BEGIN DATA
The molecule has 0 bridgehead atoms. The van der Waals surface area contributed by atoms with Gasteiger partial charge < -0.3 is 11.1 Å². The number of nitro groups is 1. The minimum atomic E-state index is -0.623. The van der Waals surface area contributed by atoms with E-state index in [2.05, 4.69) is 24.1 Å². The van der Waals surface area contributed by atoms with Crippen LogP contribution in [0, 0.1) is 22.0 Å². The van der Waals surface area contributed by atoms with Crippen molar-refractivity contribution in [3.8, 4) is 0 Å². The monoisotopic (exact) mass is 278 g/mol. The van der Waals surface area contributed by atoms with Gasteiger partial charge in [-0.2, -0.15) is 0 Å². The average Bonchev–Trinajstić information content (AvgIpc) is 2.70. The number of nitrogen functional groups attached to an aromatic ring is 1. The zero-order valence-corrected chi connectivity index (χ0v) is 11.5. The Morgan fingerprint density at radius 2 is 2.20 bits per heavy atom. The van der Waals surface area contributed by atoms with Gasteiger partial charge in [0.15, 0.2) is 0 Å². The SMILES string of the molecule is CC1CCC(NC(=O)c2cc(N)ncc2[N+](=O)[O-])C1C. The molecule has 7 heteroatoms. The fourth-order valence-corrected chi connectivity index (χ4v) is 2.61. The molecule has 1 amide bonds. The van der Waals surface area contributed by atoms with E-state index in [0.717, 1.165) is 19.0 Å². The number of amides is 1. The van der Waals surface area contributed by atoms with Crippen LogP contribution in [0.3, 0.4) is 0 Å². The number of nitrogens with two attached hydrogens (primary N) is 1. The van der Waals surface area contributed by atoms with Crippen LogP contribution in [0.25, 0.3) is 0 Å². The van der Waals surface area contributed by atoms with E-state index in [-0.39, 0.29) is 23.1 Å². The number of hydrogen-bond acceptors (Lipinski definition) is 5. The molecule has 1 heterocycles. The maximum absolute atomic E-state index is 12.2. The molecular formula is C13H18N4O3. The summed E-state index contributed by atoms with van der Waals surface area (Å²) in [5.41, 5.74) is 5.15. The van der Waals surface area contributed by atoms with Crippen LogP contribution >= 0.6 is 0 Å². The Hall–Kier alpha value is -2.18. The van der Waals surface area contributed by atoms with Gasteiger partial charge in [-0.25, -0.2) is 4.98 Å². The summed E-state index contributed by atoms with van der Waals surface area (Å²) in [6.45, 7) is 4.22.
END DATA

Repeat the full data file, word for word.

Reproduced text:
The molecule has 0 bridgehead atoms. The van der Waals surface area contributed by atoms with Gasteiger partial charge < -0.3 is 11.1 Å². The number of nitro groups is 1. The minimum atomic E-state index is -0.623. The van der Waals surface area contributed by atoms with E-state index in [2.05, 4.69) is 24.1 Å². The van der Waals surface area contributed by atoms with Crippen LogP contribution in [0, 0.1) is 22.0 Å². The van der Waals surface area contributed by atoms with Crippen molar-refractivity contribution in [3.8, 4) is 0 Å². The monoisotopic (exact) mass is 278 g/mol. The van der Waals surface area contributed by atoms with Gasteiger partial charge in [-0.2, -0.15) is 0 Å². The average Bonchev–Trinajstić information content (AvgIpc) is 2.70. The number of nitrogen functional groups attached to an aromatic ring is 1. The zero-order valence-corrected chi connectivity index (χ0v) is 11.5. The Morgan fingerprint density at radius 2 is 2.20 bits per heavy atom. The van der Waals surface area contributed by atoms with Gasteiger partial charge in [0.15, 0.2) is 0 Å². The SMILES string of the molecule is CC1CCC(NC(=O)c2cc(N)ncc2[N+](=O)[O-])C1C. The molecule has 7 heteroatoms. The fourth-order valence-corrected chi connectivity index (χ4v) is 2.61. The molecule has 1 amide bonds. The van der Waals surface area contributed by atoms with E-state index in [0.717, 1.165) is 19.0 Å². The number of amides is 1. The van der Waals surface area contributed by atoms with Crippen LogP contribution in [0.3, 0.4) is 0 Å². The number of nitrogens with two attached hydrogens (primary N) is 1. The van der Waals surface area contributed by atoms with Crippen LogP contribution in [0.25, 0.3) is 0 Å². The van der Waals surface area contributed by atoms with E-state index in [-0.39, 0.29) is 23.1 Å². The number of hydrogen-bond acceptors (Lipinski definition) is 5. The molecule has 1 heterocycles. The maximum absolute atomic E-state index is 12.2. The molecular formula is C13H18N4O3. The summed E-state index contributed by atoms with van der Waals surface area (Å²) in [5.41, 5.74) is 5.15. The van der Waals surface area contributed by atoms with Crippen LogP contribution >= 0.6 is 0 Å². The Hall–Kier alpha value is -2.18. The van der Waals surface area contributed by atoms with Gasteiger partial charge in [-0.25, -0.2) is 4.98 Å². The summed E-state index contributed by atoms with van der Waals surface area (Å²) in [6.45, 7) is 4.22.